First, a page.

Back from my adventures – so many tales to tell

tajheader

With a crashing anti-climax I’m back in the UK and it’s raining. I don’t really mind though, one of the things I’ve learnt over the last few weeks is just how lucky I am to have a solid, tiled roof over my head. For the past three weeks I’ve been traveling with film maker Andrew Martin, hanging around inner city schools, isolated villages, maternity wards and drinking endless cups of sweet tea, a mark of hospitality anywhere you go in India or Nepal.

Mostly I’ve been keeping my mouth shut, listening and absorbing, but I’ve also had the chance to talk to some truly amazing people. I’ve been quizzed on the Battle of Trafalger by an old man in a village in the Punjab and I’ve discussed Nepalese politics on the roof of a half built hotel in the Terai under a starry night sky. It’s a real shame that I didn’t manage to blog anything whilst I was out there because despite keeping a journal it’s hard to now recall the details. I wish I could recreate the musical crescendo played by lorries and cars as they charge at each other down Nepal’s (single lane) Western highway, each one a totally different string of notes and everyone seemingly determined to demonstrate them to all other road users.

Hopefully I’ll write up some of the more bizarre events that I’ve experienced whilst away and not get bored or simply forget what happened. For now I’ll just say that it was a trip of massive contrasts, of extreme opposites, moments of delight and horror. The Taj Mahal in Argra is a case in point. The Taj Mahal is done a great disservice by photography. For a start it’s so massive the only way to capture the whole building is through that shot up the garden over the ponds that everyone is familiar is.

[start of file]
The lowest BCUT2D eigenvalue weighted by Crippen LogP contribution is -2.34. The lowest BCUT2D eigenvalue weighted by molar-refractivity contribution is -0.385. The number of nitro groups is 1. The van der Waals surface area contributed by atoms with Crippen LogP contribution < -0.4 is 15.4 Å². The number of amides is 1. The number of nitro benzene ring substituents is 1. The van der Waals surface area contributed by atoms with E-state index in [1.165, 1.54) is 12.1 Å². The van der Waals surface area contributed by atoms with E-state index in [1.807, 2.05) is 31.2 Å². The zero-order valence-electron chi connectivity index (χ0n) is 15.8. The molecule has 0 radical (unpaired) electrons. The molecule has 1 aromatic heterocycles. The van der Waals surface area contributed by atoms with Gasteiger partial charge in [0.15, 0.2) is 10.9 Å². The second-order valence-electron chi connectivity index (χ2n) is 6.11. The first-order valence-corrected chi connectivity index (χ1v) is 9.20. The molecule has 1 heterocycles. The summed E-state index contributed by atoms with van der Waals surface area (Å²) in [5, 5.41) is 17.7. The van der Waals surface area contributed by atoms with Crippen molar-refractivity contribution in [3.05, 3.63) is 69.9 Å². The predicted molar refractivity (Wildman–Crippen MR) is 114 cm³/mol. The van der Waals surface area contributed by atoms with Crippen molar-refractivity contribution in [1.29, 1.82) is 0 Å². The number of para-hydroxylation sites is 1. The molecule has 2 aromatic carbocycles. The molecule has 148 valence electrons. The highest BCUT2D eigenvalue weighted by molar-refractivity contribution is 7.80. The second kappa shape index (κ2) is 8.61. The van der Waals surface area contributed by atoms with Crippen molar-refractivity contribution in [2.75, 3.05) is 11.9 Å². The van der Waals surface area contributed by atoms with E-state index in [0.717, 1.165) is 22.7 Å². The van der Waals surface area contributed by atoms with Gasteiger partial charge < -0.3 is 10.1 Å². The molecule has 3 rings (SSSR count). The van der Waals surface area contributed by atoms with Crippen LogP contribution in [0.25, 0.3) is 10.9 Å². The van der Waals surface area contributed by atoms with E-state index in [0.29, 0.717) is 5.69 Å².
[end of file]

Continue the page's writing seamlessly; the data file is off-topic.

The Money Shot

The Money Shot

The Other Side

The Other Side

This cannot possibly do it justice, I’m not easily impressed by buildings, but this place is utterly breathtaking. Not only is the tomb itself vast, but the fortresses that flank it, the gardens that run up to it, the minarets at it’s corners and the gate you pass through before you can even see the main event, are all beauties in their own right. I was left dumbstruck, a commendable achievement some might say. But the flipside; as you walk beyond the outer wall of the Taj Mahal area, through the North gate, you enter a much more typical area of Argra, old cramped buildings, shops and people spilling into the street, scooters, rickshaws and pedestrians jostling for space on narrow, broken lanes. The contrast with the majesty of the palace beyond those high walls couldn’t be more stark. Where the Taj Mahal is surrounded by a reverential aura, a place of worship in death, this place is a buzz with life even if much of it is sustained by the tourist lure of the Taj. It’s difficult to describe – if you get the chance go!

The most important thing I’ve learnt (and it’s all about what you take away from experiences like this) is how unbelievably lucky I am. The last few weeks have taught me a lot about how the rest of the world works and I am very priviledged indeed to have witnessed it. More tales of my adventures to come.

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1 Response to “Back from my adventures – so many tales to tell”


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